Build Responsive Real World Websites with HTML5 and CSS3

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Below are the top discussions from Reddit that mention this online Udemy course.

*** The #1 HTML5 and CSS3 course in the official Udemy rankings.

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Taught by
Jonas Schmedtmann

Reddit Posts and Comments

0 posts • 16 mentions • top 15 shown below

r/CodingHelp • comment
1 points • needhelpplease321

r/learnprogramming • comment
1 points • orange-seltzer

I did this Udemy course by Jonas Schmedtmann for HTML and CSS. (wait till it's on sale). It's a pretty good course and he's a really good designer too. Only issue I had was flexbox and grid is just tacked on at the end, the major project uses floats to position things. Which is fine because its important to know how that's done.

You could also checkout the book HTML and CSS by Jon Duckett. It's a really great reference.

r/css • comment
1 points • albedoa

Each section is made up of several videos, and those videos are the challenges. Just look at the syllabus: After setting up your tools, you immediately start building a header, then you build more of the header, then you create some animations. You are practicing as you go.

> Also this is ... advanced CSS? You think a newb will be able to just jump right in there?

The course title includes the word "advanced" as a way of establishing a track from the more beginner course by the same lecturer.

That said, I assigned the "advanced" course to a complete newb and he had no trouble. It is still pretty beginner. But check out both amd see what suites you.

r/learnprogramming • comment
1 points • Gundam__

His basics course is much better than colts. I would recommend doing the css course after the js one aswell but begin with this one.

r/CodingHelp • comment
1 points • catchmeifucan10

found this quite helpful

r/html5 • comment
1 points • Youllneverknow94

Which would you suggest. this or this

r/learnprogramming • comment
1 points • Vegetable-Boat

I've been working full-stack on an enterprise Java project for 2 years now. These were most useful to me:

Watch and Code. Go here first and do the free track.

Basic HTML5 and CSS3. Instructor is Jonas Schmedtmann. He has a followup advanced CSS course. I have taken both the basic and advanced courses beginning to end. I immediately used what I learned for a project at work and created something very nice.

r/learnprogramming • comment
1 points • QuietStorage

Look no further:

One of the best teachers on udemy. He also has an advanced CSS course, which I don't recommend for you until later, but I crash coursed both for a project at work that needed to look nice (I do backend work 95% of the time) and I created something that both my boss and the client were happy with.

r/learnjavascript • comment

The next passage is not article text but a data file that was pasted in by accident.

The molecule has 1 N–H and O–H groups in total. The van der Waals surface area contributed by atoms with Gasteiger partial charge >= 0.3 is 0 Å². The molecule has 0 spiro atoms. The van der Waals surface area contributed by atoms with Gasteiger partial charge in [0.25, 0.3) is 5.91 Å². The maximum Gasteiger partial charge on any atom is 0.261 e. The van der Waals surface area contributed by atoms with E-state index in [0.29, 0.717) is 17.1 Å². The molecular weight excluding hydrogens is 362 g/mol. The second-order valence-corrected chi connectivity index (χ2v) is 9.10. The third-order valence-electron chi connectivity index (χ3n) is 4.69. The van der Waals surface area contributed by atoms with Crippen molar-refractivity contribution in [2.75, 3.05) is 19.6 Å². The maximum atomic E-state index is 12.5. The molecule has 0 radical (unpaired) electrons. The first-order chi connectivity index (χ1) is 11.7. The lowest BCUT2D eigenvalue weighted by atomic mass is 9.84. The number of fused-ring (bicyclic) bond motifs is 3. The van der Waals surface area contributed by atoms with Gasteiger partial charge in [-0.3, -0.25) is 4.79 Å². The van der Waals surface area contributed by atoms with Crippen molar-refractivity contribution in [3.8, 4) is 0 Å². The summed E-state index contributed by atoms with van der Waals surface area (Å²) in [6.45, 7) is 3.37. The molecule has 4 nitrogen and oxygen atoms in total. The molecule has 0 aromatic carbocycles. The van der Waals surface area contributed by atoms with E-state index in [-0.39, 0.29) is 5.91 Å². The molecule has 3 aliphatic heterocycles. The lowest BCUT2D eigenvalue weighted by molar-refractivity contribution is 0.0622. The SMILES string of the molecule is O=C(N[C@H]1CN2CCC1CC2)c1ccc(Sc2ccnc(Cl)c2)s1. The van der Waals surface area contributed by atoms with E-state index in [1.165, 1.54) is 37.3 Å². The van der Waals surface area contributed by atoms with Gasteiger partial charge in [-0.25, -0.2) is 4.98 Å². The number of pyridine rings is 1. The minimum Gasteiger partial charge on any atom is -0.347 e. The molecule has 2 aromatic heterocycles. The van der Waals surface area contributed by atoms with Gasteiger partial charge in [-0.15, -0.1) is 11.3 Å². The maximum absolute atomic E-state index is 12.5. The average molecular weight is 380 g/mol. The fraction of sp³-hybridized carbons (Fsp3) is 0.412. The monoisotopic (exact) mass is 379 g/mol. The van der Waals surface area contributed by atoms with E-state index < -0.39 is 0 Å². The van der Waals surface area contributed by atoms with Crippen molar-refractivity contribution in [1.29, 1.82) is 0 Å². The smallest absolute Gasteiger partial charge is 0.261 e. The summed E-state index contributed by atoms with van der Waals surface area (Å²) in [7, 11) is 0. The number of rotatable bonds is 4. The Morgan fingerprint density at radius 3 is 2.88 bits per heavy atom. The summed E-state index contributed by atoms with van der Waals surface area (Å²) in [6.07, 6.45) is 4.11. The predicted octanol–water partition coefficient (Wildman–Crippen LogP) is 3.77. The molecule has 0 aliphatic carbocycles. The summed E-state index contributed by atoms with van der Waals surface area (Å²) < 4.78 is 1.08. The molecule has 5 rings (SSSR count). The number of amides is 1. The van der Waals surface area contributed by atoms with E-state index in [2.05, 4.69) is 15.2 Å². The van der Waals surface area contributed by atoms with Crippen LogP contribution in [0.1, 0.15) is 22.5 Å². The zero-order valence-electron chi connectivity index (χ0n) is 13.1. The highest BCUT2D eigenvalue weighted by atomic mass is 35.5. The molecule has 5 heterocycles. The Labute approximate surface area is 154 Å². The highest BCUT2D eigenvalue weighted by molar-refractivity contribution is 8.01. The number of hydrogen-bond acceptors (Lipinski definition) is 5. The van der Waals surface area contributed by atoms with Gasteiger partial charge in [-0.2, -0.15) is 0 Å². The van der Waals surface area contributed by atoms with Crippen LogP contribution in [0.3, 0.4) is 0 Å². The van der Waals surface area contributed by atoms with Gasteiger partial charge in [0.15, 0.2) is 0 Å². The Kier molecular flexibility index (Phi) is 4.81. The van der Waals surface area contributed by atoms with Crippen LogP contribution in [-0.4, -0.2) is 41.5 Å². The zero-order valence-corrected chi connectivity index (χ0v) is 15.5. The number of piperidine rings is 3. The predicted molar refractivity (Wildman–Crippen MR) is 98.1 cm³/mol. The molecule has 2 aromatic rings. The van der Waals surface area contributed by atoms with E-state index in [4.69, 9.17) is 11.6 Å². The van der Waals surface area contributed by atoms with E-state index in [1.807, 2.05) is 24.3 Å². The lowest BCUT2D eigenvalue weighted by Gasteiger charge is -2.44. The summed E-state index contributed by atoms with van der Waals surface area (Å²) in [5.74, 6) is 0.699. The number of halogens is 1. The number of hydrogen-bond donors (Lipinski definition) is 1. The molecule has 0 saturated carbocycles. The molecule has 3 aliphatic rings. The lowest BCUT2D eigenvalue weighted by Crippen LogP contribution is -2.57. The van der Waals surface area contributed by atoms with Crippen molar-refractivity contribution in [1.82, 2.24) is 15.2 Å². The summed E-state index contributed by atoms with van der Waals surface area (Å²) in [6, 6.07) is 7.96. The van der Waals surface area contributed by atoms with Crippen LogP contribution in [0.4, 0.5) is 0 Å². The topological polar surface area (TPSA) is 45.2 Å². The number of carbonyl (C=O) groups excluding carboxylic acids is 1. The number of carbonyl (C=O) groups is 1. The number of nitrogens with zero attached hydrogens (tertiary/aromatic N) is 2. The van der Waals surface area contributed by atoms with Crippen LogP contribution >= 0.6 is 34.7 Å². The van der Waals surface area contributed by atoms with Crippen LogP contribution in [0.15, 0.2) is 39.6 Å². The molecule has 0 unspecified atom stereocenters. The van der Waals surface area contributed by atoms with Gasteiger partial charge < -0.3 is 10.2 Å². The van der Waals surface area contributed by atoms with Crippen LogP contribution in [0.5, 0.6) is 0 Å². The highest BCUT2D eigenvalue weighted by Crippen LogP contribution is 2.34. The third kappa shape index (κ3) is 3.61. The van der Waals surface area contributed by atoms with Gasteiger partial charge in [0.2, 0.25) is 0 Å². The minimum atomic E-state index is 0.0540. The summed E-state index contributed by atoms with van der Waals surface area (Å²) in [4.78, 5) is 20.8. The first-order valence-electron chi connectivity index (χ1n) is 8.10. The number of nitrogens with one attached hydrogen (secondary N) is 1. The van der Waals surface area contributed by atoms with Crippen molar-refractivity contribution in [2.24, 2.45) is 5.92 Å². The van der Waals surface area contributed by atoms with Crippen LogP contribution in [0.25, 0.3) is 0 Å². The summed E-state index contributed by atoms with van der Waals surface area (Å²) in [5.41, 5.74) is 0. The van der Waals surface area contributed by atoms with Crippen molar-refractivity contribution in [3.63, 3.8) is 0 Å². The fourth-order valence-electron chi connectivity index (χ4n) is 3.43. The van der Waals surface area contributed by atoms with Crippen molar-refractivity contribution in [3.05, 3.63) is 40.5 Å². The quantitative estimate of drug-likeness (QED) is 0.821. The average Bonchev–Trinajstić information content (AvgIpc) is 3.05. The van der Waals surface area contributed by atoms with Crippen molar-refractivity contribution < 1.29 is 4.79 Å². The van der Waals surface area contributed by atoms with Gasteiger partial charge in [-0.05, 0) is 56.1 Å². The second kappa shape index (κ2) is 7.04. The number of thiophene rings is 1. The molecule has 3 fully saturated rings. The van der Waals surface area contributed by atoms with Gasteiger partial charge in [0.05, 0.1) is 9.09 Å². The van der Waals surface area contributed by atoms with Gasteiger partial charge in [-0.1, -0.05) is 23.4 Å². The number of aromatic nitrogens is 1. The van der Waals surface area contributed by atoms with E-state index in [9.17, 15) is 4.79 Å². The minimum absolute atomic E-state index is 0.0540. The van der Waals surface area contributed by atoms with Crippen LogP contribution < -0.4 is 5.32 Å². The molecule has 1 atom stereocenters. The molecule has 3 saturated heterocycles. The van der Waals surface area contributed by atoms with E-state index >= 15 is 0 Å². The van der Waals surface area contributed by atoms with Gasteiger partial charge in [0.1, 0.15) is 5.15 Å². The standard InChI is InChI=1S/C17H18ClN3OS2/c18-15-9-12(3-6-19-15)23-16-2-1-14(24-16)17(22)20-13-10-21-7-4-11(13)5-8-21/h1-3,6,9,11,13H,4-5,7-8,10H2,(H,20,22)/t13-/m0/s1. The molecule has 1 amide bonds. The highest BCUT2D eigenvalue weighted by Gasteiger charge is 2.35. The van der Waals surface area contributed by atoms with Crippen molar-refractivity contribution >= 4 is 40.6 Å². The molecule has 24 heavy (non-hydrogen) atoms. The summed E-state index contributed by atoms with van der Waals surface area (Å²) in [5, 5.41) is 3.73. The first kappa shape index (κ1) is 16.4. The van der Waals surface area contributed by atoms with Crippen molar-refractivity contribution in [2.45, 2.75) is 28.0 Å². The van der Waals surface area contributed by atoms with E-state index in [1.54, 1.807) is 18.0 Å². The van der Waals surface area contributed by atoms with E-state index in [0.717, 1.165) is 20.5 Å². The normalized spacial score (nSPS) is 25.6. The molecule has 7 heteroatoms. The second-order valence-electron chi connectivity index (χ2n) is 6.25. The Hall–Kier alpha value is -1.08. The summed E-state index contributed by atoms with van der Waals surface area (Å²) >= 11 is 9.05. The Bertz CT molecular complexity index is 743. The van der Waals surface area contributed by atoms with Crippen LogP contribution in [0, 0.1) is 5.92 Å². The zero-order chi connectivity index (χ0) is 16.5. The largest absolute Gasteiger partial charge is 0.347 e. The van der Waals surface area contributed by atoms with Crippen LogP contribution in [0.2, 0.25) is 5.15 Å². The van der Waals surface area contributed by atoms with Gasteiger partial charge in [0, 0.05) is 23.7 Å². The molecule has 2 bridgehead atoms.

2 points • Gigusx

I don't think you'll benefit a whole lot from your expertise in design when learning to code, since they're two very different fields (creative vs logical), but two things come to mind:

- Problems in design are still problems, and problem solving skills are always helpful, so you have a jumpstart there

- Once you start learning HTML and CSS, you'll get a more complete perspective on how designs are interacted with using code. You'll learn more about what can and can't be done with code, how easy/hard it is and to what extent certain features of design are worth implementing. This will not help you learn to code, but it will make you a better developer AND designer.

With that said, I don't think coding is particularly difficult, although some people are absolutely incompatible with this type of work, but that percent of people is (guessing) pretty low. If you like learning from video courses, I heavily recommend Udemy. Pretty much all top-rated courses are an insane steal at that price since they're ALWAYS on sale, and if they're not, you can usually get a discount through the author's website if they have one.

The road you want to take is HTML + CSS -> Javascript -> Framework (you chose React). HTML + CSS are the easiest part and the foundation of any site, but Javascript is where you'll be eventually spending most time and I recommend learning it well before you jump into a framework. Frameworks make everything easier, but they're all built on top of Javascript, so if you don't understand it you'll not understand the framework. Learning Javascript well is also essential for learning anything else that's built on Javascript, and you'll be learning a ton.

Udemy courses:

- HTML/CSS - + (optionally)

- Javascript/React - I ALWAYS recommend these 3 instructors: Stephen Grider, Andrew Mead and Maximilian Schwarzmuller. It doesn't matter which one you choose because all their content is great. Comes down to which style you'll prefer the most. You can often find previews of their courses on youtube, but Schwarzmuller also has a channel called Academind where he posts all kinds of content and tutorials. Take a look at them and see which instructor suits you best.